The Food and Agriculture Organization of the United Nations (FAO) announced that global food prices fell for the eleventh consecutive month in January, driven by declines in vegetable oil and sugar prices.
According to the Food and Agriculture Organization of the United Nations (FAO), the FAO Food Price Index, which measures monthly changes in food prices worldwide, fell 0.8% in January from the previous month to 131.2 points. This was the eighth consecutive month of decline in the index.
A Positive Decline in Food after the Russian War
With the start of the conflict between Russia and Ukraine, the index fell by about 18 percent (28.5 points) from its record high in March last year, FAO said in a statement.
The index had reached a record high of 159.7 points in March 2022, after the start of the conflict between Russia and Ukraine. In January, vegetable oils, dairy products and sugar were the main contributors to the global decline in food costs.
Falling prices for sunflower seeds and coconut oil pushed the vegetable oil price index down 2.9 percent from the previous month. A year ago, the index was about 25 percent lower at 140.4 points.
Cereals Were The Most Worrisome Food Item
The price index for cereals was 0.1 percent higher than the previous month and 4.8 percent higher than a year ago. International wheat prices fell 2.5 percent in January as global supplies increased and production forecasts for Australia and Russia were exceeded. In contrast, rice prices rose 6.2 percent from the previous month, reflecting limited supplies, strong local demand in Asia and exchange rate fluctuations.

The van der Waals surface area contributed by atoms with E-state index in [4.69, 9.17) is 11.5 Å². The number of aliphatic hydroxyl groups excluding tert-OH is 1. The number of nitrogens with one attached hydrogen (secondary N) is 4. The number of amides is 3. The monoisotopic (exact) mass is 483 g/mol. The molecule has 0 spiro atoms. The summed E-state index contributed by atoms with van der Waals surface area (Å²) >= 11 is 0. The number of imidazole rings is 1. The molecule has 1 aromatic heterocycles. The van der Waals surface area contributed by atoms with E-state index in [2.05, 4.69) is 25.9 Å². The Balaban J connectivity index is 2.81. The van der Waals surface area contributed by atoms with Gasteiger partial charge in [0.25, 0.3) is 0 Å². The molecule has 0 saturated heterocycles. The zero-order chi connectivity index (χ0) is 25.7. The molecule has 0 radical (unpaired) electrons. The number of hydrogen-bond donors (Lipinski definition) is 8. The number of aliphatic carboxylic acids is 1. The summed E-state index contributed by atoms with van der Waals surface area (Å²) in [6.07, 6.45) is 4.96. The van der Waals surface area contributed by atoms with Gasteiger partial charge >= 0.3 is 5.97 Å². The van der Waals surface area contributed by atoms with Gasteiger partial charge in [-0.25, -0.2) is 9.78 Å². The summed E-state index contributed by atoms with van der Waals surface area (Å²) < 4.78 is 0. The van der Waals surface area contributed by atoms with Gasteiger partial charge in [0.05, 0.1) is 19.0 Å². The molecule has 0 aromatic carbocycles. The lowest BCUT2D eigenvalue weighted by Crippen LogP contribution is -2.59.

The sugar price index fell 1.1 percent year-on-year as favorable weather conditions in Brazil, the world’s largest sugar exporter, improved prospects for efficient production.
What About The FAO Price Index?
The FAO Milk Price Index and FAO Meat Price Index fell 1.4 percent and 0.1 percent, respectively.
FAO also released the Grain Supply and Demand Summary Report, which provides forecasts of world production, consumption, trade and stock trends. According to the report, FAO revised its forecast for global cereal production from 2 billion 756 million tons to 2 billion 756 million tons in 2022.
The study predicts that global wheat production will reach a record high in 2022 due to significant adjustments in wheat production in Australia and Russia.
Rice Forecast Lowered
FAO lowered its forecast for world rice production by 1.2 million tons to 512 million tons due to lower than expected production in China.
World cereal consumption is forecast to decline 0.7% to 2.0779 billion tons from 2021-2022 to 2022-2023.
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